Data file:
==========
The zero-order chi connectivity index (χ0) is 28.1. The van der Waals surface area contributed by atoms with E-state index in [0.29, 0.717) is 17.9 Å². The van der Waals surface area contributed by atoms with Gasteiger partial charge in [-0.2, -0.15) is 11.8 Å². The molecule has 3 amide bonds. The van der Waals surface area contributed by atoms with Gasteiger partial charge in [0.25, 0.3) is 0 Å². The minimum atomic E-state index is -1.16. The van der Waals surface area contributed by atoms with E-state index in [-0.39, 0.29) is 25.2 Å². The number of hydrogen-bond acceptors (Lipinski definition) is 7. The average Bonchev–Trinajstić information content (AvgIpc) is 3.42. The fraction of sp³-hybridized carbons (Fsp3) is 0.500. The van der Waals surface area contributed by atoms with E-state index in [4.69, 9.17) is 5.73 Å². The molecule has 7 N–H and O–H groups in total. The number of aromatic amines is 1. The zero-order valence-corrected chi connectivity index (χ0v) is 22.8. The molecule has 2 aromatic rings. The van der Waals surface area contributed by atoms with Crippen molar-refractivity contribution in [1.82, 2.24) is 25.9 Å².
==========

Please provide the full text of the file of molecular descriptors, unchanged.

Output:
The zero-order chi connectivity index (χ0) is 28.1. The van der Waals surface area contributed by atoms with E-state index in [0.29, 0.717) is 17.9 Å². The van der Waals surface area contributed by atoms with Gasteiger partial charge in [-0.2, -0.15) is 11.8 Å². The molecule has 3 amide bonds. The van der Waals surface area contributed by atoms with Gasteiger partial charge in [0.25, 0.3) is 0 Å². The minimum atomic E-state index is -1.16. The van der Waals surface area contributed by atoms with E-state index in [-0.39, 0.29) is 25.2 Å². The number of hydrogen-bond acceptors (Lipinski definition) is 7. The average Bonchev–Trinajstić information content (AvgIpc) is 3.42. The fraction of sp³-hybridized carbons (Fsp3) is 0.500. The van der Waals surface area contributed by atoms with E-state index in [4.69, 9.17) is 5.73 Å². The molecule has 7 N–H and O–H groups in total. The number of aromatic amines is 1. The zero-order valence-corrected chi connectivity index (χ0v) is 22.8. The molecule has 2 aromatic rings. The van der Waals surface area contributed by atoms with Crippen molar-refractivity contribution in [1.82, 2.24) is 25.9 Å².